Public and private spaces at the center of domestic life and labor
Themes in The Evergreens Dining Room and Kitchen
By the time The Evergreens was built, the Dickinson families relied on the paid labor of people from diverse cultural and ethnic backgrounds who performed both house and farm work.
The Evergreens dining room and kitchen illustrate how Austin and Susan Dickinson put their best foot forward with society foremost in mind.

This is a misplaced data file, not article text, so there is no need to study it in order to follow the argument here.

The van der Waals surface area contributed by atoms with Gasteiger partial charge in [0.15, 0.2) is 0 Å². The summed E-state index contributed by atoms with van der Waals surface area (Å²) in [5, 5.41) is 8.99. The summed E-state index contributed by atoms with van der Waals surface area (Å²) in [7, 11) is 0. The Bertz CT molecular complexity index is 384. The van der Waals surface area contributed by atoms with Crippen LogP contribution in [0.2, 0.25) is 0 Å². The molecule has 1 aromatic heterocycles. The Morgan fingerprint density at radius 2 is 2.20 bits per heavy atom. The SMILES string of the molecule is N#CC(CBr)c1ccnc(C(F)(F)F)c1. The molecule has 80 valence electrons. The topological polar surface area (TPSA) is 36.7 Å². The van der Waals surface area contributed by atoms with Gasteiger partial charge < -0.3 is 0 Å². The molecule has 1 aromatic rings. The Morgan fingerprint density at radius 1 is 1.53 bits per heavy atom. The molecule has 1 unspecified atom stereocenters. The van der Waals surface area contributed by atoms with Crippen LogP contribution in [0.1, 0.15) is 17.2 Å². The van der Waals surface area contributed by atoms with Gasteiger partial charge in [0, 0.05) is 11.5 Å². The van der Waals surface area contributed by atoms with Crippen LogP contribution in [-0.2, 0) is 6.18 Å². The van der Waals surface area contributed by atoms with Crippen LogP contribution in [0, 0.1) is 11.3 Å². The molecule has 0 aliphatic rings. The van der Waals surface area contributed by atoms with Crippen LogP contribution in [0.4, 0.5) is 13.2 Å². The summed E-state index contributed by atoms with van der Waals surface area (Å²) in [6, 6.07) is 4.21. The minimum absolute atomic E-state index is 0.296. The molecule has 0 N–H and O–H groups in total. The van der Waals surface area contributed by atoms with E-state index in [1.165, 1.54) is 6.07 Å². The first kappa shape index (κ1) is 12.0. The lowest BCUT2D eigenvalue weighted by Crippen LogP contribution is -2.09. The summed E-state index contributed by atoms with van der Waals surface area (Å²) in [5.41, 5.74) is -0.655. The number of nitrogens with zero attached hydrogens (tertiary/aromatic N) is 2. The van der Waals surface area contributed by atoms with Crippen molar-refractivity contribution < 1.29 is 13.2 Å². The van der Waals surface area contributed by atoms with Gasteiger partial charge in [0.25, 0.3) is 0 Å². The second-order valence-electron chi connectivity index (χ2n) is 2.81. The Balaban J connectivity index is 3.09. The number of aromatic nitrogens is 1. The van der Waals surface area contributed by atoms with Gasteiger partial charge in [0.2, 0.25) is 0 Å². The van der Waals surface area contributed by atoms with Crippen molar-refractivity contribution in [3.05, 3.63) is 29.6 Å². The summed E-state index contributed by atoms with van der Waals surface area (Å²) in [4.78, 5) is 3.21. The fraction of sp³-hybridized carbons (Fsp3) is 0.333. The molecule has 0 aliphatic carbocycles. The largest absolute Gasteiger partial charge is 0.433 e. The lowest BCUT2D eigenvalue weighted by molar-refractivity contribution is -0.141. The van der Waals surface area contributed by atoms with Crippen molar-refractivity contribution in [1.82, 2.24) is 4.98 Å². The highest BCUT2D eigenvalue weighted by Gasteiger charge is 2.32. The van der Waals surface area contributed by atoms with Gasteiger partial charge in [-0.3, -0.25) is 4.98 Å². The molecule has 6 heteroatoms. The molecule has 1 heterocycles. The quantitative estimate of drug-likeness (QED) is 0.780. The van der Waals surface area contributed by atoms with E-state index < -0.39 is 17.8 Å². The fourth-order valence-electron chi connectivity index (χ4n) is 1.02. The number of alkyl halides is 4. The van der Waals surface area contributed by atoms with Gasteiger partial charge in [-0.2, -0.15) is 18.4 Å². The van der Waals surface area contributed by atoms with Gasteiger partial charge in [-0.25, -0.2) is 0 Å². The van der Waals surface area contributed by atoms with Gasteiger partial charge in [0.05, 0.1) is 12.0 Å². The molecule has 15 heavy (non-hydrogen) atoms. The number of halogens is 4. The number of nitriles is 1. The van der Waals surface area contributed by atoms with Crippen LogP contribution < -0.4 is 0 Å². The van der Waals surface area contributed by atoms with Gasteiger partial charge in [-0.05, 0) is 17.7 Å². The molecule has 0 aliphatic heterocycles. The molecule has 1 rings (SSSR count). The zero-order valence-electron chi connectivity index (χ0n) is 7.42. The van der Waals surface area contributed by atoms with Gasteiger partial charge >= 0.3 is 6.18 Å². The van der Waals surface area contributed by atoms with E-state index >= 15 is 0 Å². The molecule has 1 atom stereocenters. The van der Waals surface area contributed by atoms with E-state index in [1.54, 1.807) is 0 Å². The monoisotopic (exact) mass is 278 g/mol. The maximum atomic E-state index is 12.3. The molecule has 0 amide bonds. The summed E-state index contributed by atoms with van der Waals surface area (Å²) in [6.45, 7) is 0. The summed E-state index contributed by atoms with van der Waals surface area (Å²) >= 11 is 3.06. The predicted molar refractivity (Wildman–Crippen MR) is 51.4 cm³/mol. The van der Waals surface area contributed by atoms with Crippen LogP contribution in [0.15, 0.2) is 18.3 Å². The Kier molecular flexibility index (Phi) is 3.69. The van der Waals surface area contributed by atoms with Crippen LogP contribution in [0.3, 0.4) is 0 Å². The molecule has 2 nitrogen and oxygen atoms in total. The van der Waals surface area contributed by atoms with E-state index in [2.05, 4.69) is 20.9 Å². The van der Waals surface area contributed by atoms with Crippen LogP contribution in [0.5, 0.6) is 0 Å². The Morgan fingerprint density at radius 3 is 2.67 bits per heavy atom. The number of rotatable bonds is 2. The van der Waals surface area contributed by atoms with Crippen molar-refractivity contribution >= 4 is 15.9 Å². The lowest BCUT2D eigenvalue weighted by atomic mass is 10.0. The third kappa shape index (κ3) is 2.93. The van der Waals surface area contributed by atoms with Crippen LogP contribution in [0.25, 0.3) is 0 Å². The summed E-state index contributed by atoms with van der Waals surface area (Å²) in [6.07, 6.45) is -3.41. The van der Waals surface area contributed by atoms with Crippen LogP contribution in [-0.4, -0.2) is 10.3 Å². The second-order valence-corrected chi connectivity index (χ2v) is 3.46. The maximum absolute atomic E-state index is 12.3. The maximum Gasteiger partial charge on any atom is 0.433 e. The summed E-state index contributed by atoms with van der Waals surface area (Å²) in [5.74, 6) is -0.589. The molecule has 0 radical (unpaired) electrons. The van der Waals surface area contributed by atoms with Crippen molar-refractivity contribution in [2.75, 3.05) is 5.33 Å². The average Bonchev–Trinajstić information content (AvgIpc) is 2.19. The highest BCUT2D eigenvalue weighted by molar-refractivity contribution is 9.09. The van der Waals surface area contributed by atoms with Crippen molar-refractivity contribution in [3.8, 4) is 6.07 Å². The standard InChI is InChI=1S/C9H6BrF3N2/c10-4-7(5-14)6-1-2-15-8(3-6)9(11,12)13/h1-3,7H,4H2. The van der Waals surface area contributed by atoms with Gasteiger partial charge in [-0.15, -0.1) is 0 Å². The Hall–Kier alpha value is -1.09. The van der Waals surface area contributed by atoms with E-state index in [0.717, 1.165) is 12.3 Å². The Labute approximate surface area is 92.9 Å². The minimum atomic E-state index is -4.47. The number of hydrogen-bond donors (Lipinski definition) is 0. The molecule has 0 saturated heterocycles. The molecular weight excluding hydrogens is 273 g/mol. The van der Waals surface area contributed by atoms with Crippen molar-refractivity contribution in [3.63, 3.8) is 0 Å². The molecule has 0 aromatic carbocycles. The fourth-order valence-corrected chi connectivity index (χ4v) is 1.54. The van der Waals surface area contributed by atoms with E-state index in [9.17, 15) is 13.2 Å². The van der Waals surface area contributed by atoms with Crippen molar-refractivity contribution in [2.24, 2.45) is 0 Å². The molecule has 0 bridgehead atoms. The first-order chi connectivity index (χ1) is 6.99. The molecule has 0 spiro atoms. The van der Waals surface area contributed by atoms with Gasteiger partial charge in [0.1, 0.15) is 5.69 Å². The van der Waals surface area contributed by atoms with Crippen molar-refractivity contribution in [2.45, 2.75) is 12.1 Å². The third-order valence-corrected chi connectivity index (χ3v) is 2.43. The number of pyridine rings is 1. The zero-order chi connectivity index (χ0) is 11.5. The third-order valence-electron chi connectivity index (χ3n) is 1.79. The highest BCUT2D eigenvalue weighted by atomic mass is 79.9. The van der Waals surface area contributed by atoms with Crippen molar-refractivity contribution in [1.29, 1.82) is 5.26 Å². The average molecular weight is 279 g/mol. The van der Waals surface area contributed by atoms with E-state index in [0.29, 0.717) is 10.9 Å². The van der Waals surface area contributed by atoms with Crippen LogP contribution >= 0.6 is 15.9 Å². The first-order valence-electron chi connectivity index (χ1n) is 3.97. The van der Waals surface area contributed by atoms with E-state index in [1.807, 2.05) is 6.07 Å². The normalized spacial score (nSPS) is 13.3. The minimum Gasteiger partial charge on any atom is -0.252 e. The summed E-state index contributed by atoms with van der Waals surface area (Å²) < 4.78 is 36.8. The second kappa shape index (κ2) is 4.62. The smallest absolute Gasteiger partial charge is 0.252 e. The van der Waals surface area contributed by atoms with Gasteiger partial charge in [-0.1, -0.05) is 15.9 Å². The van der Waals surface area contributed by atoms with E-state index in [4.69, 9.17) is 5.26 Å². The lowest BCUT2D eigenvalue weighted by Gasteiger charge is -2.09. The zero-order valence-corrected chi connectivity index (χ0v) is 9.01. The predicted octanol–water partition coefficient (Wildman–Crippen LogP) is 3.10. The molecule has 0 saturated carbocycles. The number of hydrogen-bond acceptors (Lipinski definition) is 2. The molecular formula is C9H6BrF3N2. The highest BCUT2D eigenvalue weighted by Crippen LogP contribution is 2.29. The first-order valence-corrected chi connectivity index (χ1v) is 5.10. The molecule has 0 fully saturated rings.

POET AS COOK
Both Susan and Emily Dickinson took pride in preparing food for others, the latter once reflecting, “People must have puddings” (L342a). Emily Dickinson was better known in her lifetime for her baking than for her poetry. Manuscripts written on kitchen paper scraps illustrate how the poet’s process was materially ingrained in the home and her everyday activities there.